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The Enigma of The Imitation Game

I am a glad participant in weekly screenings at guilds and film centers of various fractions. I feel particularly lucky because each and every screening is followed by a Q&A by film folk involved in the making of the masterpiece. This might be one of the hidden pleasures of living in Los Angeles: the people responsible for the success and/or failure of a film are within arm’s reach.

After I gladly watched the surprisingly entertaining Gone Girl, the emotionally disturbing American Sniper (see below), it was time for The Imitation Game, the story of a bunch of dusty university nerds under the lead of Alan Turing who crack the German Enigma-code and put an end to World War II.

It is a good film, really. It’s a touching film, full of wittiness and intellectual struggle. Both Benedict Cumberbatch and Charles Dance (our favorite Game of Thrones-villain), and the rest of the cast for that matter, give a marvelous and spot on performance. The powerful score by French composer Alexandre Desplat (whose talents went to The King’s Speech, Argo, and Benjamin Button and about one-hundred other blockbusters) underlines the film’s themes of secrecy and mystery all too well.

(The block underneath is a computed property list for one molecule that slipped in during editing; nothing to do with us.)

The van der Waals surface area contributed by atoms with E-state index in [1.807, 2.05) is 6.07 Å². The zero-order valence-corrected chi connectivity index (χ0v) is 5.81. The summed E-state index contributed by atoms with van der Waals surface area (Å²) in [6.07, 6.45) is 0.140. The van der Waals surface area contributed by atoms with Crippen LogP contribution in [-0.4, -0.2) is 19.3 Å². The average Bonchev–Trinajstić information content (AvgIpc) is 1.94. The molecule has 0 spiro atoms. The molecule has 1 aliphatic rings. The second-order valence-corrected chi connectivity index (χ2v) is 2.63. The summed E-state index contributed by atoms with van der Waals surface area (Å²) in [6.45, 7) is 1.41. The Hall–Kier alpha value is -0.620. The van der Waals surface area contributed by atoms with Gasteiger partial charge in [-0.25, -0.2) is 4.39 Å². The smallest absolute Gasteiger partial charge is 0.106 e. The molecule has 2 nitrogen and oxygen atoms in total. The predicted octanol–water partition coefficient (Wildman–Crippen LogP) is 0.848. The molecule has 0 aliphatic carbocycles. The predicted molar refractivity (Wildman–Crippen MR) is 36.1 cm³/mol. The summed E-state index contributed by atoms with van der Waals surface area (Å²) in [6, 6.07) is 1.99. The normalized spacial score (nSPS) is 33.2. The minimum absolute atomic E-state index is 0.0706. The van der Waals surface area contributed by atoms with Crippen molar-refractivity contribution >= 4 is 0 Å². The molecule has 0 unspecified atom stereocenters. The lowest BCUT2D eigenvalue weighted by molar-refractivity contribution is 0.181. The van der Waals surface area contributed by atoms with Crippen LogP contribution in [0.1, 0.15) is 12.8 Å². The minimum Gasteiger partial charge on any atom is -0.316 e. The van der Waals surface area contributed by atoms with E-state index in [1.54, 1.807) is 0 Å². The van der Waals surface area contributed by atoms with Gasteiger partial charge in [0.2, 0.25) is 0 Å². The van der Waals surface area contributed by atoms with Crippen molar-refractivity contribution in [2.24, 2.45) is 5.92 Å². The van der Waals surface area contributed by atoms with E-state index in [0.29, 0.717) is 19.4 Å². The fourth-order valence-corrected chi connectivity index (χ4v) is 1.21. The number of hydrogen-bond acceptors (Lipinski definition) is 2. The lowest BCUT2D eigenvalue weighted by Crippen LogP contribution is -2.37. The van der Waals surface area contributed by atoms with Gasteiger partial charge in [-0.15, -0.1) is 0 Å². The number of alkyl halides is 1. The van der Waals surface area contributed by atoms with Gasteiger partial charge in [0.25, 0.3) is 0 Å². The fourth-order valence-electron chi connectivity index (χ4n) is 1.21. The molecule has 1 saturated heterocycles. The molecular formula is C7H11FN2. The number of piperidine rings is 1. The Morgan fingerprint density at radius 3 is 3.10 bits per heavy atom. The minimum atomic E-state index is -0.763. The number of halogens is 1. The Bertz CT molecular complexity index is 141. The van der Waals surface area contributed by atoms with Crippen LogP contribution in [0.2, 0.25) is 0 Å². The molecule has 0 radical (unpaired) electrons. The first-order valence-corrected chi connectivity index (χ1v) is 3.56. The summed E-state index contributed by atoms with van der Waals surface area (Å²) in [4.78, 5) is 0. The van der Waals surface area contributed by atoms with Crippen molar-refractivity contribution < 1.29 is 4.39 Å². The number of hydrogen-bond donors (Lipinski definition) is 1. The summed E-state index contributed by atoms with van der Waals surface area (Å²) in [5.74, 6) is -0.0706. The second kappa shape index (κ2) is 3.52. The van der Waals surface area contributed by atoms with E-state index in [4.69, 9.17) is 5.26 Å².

Turing’s three timelines (boarding school, early 40’s, early 50’s) are masterfully interwoven, and with the help of Turing’s machine, the allies finally cause Hitler’s defeat. You feel the maths-nerds excitement when the Turing machine finally spits out the right answers, and you feel the maths-nerds plight when they realize they must from now on pretend not to have cracked the code. The knowledge of Turing’s machine by the Germans would mean the end to all their endeavors.

And then you know, you feel that the film is over, and that the story has been told. 

You wait for the fade out.

And then the film keeps going for another ten minutes.